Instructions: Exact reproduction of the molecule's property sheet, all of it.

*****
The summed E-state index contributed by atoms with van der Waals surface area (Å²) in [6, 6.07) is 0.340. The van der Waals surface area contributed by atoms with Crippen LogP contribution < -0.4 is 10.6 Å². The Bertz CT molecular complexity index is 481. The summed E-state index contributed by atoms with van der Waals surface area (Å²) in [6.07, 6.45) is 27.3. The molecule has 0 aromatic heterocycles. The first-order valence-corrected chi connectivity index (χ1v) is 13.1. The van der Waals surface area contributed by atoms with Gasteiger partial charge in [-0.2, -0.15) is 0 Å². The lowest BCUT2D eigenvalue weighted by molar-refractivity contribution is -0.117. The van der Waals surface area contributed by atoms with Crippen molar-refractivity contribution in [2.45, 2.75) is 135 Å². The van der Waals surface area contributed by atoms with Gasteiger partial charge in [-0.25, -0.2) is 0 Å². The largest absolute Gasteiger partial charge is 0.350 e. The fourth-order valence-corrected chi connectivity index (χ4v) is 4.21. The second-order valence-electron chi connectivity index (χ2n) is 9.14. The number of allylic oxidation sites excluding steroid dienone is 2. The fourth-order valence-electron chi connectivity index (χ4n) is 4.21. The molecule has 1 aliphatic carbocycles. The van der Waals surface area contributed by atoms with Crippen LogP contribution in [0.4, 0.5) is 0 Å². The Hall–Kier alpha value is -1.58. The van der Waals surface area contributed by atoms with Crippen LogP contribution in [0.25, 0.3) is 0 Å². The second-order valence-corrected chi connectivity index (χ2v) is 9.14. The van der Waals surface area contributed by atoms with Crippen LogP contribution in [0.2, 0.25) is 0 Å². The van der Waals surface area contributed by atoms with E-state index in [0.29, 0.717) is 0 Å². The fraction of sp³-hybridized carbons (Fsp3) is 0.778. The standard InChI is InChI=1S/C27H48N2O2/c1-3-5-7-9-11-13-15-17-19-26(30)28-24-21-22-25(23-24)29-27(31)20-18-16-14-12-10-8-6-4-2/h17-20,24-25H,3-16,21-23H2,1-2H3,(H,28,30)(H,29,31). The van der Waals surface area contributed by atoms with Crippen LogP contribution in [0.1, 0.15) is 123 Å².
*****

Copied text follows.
The summed E-state index contributed by atoms with van der Waals surface area (Å²) in [6, 6.07) is 0.340. The van der Waals surface area contributed by atoms with Crippen LogP contribution < -0.4 is 10.6 Å². The Bertz CT molecular complexity index is 481. The summed E-state index contributed by atoms with van der Waals surface area (Å²) in [6.07, 6.45) is 27.3. The molecule has 0 aromatic heterocycles. The first-order valence-corrected chi connectivity index (χ1v) is 13.1. The van der Waals surface area contributed by atoms with Gasteiger partial charge in [-0.2, -0.15) is 0 Å². The lowest BCUT2D eigenvalue weighted by molar-refractivity contribution is -0.117. The van der Waals surface area contributed by atoms with Crippen molar-refractivity contribution in [2.45, 2.75) is 135 Å². The van der Waals surface area contributed by atoms with Gasteiger partial charge in [-0.25, -0.2) is 0 Å². The largest absolute Gasteiger partial charge is 0.350 e. The fourth-order valence-corrected chi connectivity index (χ4v) is 4.21. The second-order valence-electron chi connectivity index (χ2n) is 9.14. The number of allylic oxidation sites excluding steroid dienone is 2. The fourth-order valence-electron chi connectivity index (χ4n) is 4.21. The molecule has 1 aliphatic carbocycles. The van der Waals surface area contributed by atoms with Crippen LogP contribution in [0.4, 0.5) is 0 Å². The Hall–Kier alpha value is -1.58. The van der Waals surface area contributed by atoms with Crippen LogP contribution in [0.25, 0.3) is 0 Å². The second-order valence-corrected chi connectivity index (χ2v) is 9.14. The van der Waals surface area contributed by atoms with Crippen LogP contribution in [0.2, 0.25) is 0 Å². The van der Waals surface area contributed by atoms with E-state index in [0.29, 0.717) is 0 Å². The fraction of sp³-hybridized carbons (Fsp3) is 0.778. The standard InChI is InChI=1S/C27H48N2O2/c1-3-5-7-9-11-13-15-17-19-26(30)28-24-21-22-25(23-24)29-27(31)20-18-16-14-12-10-8-6-4-2/h17-20,24-25H,3-16,21-23H2,1-2H3,(H,28,30)(H,29,31). The van der Waals surface area contributed by atoms with Crippen LogP contribution in [0.1, 0.15) is 123 Å².